The $63 million project announced Monday for the 10-acre site at the former Millard Fillmore Hospital at Gates Circle – including a $28 million retirement community plus $35 million in residential space with some retail – is by far the largest that any of the three developers has ever tackled.
TM Montante Development is the lead developer, in partnership with Episcopal Church Home & Affiliates and Buffalo-based Frontier Industrial Corp.
With nothing in their portfolios approaching the scope of the Gates Circle project, and given its location at the junction of some of the city’s most elegant avenues, it’s fair to ask whether this team has the wherewithal to pull it off.
They insist they have the experience and ability to get it done.
“We have the internal capability and capacity to do this,” said J. Timothy Vaeth, president of TM Montante.
“This will be our largest project to date, but we wouldn’t have competed if we didn’t have the capability to do it,” Vaeth said. “We absolutely feel we’re up to it.”
In choosing the redevelopment plan for the site, Kaleida Health officials acknowledged how ambitious the project is and the challenges the developers face. “That’s why they put a good team together,” said Kaleida spokesman Michael P. Hughes. “If you look at the success of Canterbury Woods plus the background of Frontier, … you have a very, very credible development group; it’s the team that really stands out here.”
Montante and Frontier are planning market-rate residential apartments, middle-market condominiums and townhomes for sale, a large health and wellness center, a small grocery market and additional retail space. Episcopal Church Home & Affiliates is planning a city campus similar to its Canterbury Woods retirement community in Amherst.
“These are three solid partners who have demonstrated capacity in the past. And it’s probably the only way it’s going to get done, with three strong partners,” said Dennis M. Penman, executive vice president of Ciminelli Real Estate Corp.
The Montante family’s roots in real estate trace back to Michael P. Montante Sr., who founded Broad-Elm Tire and Service Center in Buffalo in 1935. The firm grew to own 14 stores at its height, with Broad-Elm Management handling the company’s real estate, and was successful enough that sons Carl and Thomas eventually decided to start Uniland Development Co. in 1974 as a separate developer.
In 1997, Thomas Montante split off, keeping Broad-Elm and then starting TM Montante three years later. He eventually sold the tire stores in 2008 to focus on real estate.
Since then, most of the firm’s work has been for industrial and mixed-use projects in the Town of Tonawanda, where it is currently working to move Unifrax Corp. from Niagara Falls. More recently, it acquired and is starting work to redevelop the former Spaghetti Warehouse building in downtown Buffalo into the Planing Mill, with a mixture of apartments and office space.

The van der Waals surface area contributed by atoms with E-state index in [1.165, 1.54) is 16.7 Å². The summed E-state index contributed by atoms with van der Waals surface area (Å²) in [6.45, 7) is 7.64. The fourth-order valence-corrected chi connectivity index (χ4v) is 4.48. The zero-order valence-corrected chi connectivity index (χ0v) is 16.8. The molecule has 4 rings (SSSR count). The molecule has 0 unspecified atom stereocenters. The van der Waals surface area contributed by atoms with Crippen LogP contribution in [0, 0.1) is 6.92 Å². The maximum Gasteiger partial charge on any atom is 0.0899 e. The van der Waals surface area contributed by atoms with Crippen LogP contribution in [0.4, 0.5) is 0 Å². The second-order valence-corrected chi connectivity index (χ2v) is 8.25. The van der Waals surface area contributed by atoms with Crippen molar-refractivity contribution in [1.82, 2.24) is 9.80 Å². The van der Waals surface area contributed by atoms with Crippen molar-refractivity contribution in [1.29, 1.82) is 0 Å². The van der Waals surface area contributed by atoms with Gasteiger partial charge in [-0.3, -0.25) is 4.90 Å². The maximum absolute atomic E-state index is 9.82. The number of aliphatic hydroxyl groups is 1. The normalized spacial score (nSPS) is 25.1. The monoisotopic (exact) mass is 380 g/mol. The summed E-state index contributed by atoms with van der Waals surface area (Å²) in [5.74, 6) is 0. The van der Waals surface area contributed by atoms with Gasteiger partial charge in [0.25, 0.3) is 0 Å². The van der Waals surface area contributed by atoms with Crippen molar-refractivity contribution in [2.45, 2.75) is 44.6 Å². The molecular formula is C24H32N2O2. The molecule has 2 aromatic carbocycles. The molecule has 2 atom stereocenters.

It also started an energy business called Montante Solar. It’s integrating solar panels into the structure of a new facility for FedEx, and Vaeth said the firm plans to incorporate solar or alternative energy into the designs for the Gates Circle site.
The goal, he said, is to make it the first LEED-certified “neighborhood development” in Western New York, referring to Leadership in Energy and Environmental Design.
Montante’s partner is Frontier Industrial, a nationwide demolition and specialty contractor based in Buffalo’s Cobblestone District. The firm offers dismantling, gutting, strip-out, salvage, cleanup and removal services throughout North and South America, and its principals have also undertaken redevelopment projects more recently, often in partnership with developer Samuel J. Savarino.
Among those efforts are Freight House Landing on Ohio Street, the Iron Works Music Club on Illinois Street, a large facility at 500 Seneca St. and the South End Marina on the outer harbor.
Frontier will invest in the Gates Circle project and provide services in “large-scale demolition” as needed, “if, in fact, we take down some of the large structure,” Vaeth said. However, he said, the team hopes to “save as much as possible” of the original 1911 homeopathic hospital that is at the core of the former Gates Circle facility.
Canterbury Woods is a “continuing care retirement community” that opened in June 1999 in Amherst, offering the full spectrum of care for a system of contracts that CEO Rob Wallace said is more akin to insurance than medical care. It’s even regulated by the state Department of Financial Services, along with the Health Department.
Located on Renaissance Drive near Millard Fillmore Suburban Hospital, the current complex includes 203 independent-living apartments, 40 patio homes, 32 assisted-living apartments and 48 skilled-nursing beds. The entire facility occupies more than 1 million square feet on 62 acres.
The complex is owned and run by Episcopal Church Home & Affiliates, which employs about 250 and whose roots in health care locally date from 1858. Formerly the owner of the Episcopal Church Home at Rhode Island Street near the Peace Bridge, it now also operates Episcopal Community Housing, with more than 200 affordable elderly and family apartments in the region, as well as the Episcopal Home Foundation.
“There is nothing like Canterbury Woods in the City of Buffalo,” Wallace said.
“There are folks who are Buffalo urbanites who have lived all their lives in the City of Buffalo and want to continue to live and age and be vibrant and independent within the City of Buffalo. They have no interest in a continuing care retirement community in Amherst or anywhere else. We believe there’s tremendous opportunity to serve those folks.”